Resuming posting after a brief Thanksgiving week break. Today’s post begins with this passage from Ephesians:
25 Therefore, putting away falsehood, let every one speak the truth with his neighbor, for we are members one of another. 26 Be angry but do not sin; do not let the sun go down on your anger, 27 and give no opportunity to the devil. 28 Let the thief no longer steal, but rather let him labor, doing honest work with his hands, so that he may be able to give to those in need. 29 Let no evil talk come out of your mouths, but only such as is good for edifying, as fits the occasion, that it may impart grace to those who hear. 30 And do not grieve the Holy Spirit of God, in whom you were sealed for the day of redemption. 31 Let all bitterness and wrath and anger and clamor and slander be put away from you, with all malice, 32 and be kind to one another, tenderhearted, forgiving one another, as God in Christ forgave you.
A couple of things caught my attention while reading this passage.
The first was this: “Be angry but do not sin; do not let the sun go down on your anger, 27 and give no opportunity to the devil.” It seems to me that St. Paul does give room for what we might call “Righteous Anger” to a Christian. However, he warns us not to sin, and gives two specifics: don’t let the sun go down, and don’t give room for the devil. The way I interpret this, he is saying that anger must be momentary, not a permanent condition for us. And that we must not let our anger be a source of temptation for Satan to exploit us.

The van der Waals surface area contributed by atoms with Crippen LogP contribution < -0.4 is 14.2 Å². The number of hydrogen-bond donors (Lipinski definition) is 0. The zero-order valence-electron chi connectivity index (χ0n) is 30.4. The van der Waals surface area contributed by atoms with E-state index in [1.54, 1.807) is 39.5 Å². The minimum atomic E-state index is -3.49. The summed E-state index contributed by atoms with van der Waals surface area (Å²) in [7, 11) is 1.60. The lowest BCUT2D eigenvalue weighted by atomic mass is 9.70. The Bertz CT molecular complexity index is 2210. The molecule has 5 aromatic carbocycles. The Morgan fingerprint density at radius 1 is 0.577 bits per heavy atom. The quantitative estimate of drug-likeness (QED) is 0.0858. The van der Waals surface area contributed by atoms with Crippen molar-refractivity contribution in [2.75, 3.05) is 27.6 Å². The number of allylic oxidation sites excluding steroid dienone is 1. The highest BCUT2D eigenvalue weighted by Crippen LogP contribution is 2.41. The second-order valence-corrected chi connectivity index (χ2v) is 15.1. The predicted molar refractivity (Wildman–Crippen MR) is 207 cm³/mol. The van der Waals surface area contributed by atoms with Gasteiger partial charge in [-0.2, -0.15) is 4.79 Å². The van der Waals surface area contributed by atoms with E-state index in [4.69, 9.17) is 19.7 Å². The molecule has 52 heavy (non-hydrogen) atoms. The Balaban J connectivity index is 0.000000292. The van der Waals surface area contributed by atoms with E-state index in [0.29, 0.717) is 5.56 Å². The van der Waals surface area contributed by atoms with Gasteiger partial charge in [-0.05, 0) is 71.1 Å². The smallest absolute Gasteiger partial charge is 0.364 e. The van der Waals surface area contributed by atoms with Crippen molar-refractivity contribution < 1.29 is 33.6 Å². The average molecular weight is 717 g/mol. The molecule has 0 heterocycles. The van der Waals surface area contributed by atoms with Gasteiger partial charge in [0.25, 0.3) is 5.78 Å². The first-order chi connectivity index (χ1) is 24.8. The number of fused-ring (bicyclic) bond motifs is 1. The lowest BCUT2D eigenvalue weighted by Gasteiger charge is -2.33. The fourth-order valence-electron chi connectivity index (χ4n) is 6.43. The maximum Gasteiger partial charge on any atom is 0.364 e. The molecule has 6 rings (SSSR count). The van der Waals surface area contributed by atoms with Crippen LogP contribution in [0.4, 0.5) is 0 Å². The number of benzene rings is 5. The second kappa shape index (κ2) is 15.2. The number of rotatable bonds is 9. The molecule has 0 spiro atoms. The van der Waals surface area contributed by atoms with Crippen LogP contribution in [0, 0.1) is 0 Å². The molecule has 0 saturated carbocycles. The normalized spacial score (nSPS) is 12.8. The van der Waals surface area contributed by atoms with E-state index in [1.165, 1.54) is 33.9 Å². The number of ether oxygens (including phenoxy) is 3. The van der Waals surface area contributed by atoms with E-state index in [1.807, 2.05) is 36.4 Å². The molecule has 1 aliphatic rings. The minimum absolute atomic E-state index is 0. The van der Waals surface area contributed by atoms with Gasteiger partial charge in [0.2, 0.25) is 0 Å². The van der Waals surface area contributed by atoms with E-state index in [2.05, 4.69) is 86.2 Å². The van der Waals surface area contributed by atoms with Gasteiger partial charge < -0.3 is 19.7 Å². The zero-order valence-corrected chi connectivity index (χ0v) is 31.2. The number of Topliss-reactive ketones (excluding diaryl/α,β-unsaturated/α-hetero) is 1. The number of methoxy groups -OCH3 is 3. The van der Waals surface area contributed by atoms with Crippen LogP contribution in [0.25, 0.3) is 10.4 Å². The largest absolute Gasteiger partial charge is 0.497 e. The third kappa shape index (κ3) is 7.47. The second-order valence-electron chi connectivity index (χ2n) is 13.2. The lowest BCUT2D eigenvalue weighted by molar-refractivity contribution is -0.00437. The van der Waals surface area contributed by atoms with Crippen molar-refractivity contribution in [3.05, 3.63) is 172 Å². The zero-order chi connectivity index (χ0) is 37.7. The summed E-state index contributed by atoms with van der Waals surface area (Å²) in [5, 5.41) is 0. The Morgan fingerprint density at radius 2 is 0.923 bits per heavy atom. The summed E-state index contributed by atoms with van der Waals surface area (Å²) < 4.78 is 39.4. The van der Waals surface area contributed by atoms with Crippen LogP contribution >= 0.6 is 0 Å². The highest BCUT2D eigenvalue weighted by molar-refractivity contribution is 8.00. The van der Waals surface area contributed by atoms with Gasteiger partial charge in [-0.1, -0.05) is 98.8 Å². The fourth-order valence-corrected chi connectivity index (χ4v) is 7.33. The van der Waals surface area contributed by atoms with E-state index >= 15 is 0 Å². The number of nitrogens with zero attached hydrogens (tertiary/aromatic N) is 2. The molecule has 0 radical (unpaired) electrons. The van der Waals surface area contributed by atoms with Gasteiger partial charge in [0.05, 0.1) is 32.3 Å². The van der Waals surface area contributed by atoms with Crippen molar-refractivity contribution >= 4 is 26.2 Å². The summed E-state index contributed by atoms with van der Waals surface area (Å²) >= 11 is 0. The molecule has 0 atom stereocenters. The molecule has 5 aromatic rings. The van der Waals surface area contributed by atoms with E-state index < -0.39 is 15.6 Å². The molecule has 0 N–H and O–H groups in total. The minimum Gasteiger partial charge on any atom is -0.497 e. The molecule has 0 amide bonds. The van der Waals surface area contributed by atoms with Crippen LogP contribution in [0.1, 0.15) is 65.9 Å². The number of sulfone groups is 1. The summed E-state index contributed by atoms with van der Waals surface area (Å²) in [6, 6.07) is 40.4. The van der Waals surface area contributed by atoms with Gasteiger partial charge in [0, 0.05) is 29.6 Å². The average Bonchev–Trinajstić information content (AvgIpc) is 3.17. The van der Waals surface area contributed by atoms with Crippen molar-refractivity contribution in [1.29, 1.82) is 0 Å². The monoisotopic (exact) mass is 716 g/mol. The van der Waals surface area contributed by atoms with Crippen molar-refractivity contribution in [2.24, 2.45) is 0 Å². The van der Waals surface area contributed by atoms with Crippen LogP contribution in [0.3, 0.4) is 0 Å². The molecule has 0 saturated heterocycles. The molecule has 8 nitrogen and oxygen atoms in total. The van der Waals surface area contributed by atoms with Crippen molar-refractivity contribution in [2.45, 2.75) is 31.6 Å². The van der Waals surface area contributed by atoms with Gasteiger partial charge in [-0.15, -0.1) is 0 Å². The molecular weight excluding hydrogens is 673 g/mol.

The second part that got my attention was this: “ Let no evil talk come out of your mouths, but only such as is good for edifying, as fits the occasion, that it may impart grace to those who hear.” Elsewhere St. Paul warns about obscene language and foul language. Here what I found interesting was the mention of edifying and fitting the occasion. It seems to me that he might be giving a little leeway for what we might call “working blue,” but only if it fits the occasion. That is, it is absolutely necessary to edify a brother.
Then we have this passage from First Peter:
13 Now who is there to harm you if you are zealous for what is right? 14 But even if you do suffer for righteousness’ sake, you will be blessed. Have no fear of them, nor be troubled, 15 but in your hearts reverence Christ as Lord. Always be prepared to make a defense to any one who calls you to account for the hope that is in you, yet do it with gentleness and reverence; 16 and keep your conscience clear, so that, when you are abused, those who revile your good behavior in Christ may be put to shame. 17 For it is better to suffer for doing right, if that should be God’s will, than for doing wrong.
(1 Peter 3:13-17)
We Christians should always be hopeful. Always. It should be a constant mark of who and what we are. Just as pagans should know us for our love, they should know us for our hope. This is especially important in this day and age, because it seems to me that we are entering an age without hope. I sense very little hope in most people. They don’t know what they are really living for. Consequently they are attaching themselves to various pleasure and diversions to try and bring meaning to their lives. Or at least satisfaction. Of course, that never works out for them in the end.
Finally I want to end with two verses from the Book of Proverbs. The first:
Take a man’s garment when he has given surety for a stranger,
and hold him in pledge when he gives surety for foreigners.
Here translation makes a major difference. The RSV translates that last word as foreigners. But the literal translation is foreign woman. Which, if we consider what is being said before, actually helps everything make sense. The proverb is saying that if a man takes a loan and spends it on a foreign woman (aka, a harlot), then don’t give him back his surety afterwards. He deserves to lose his clothes for that.
And finally I leave with this verse, which I hope to talk about in a post tomorrow:
Iron sharpens iron,
and one man sharpens another.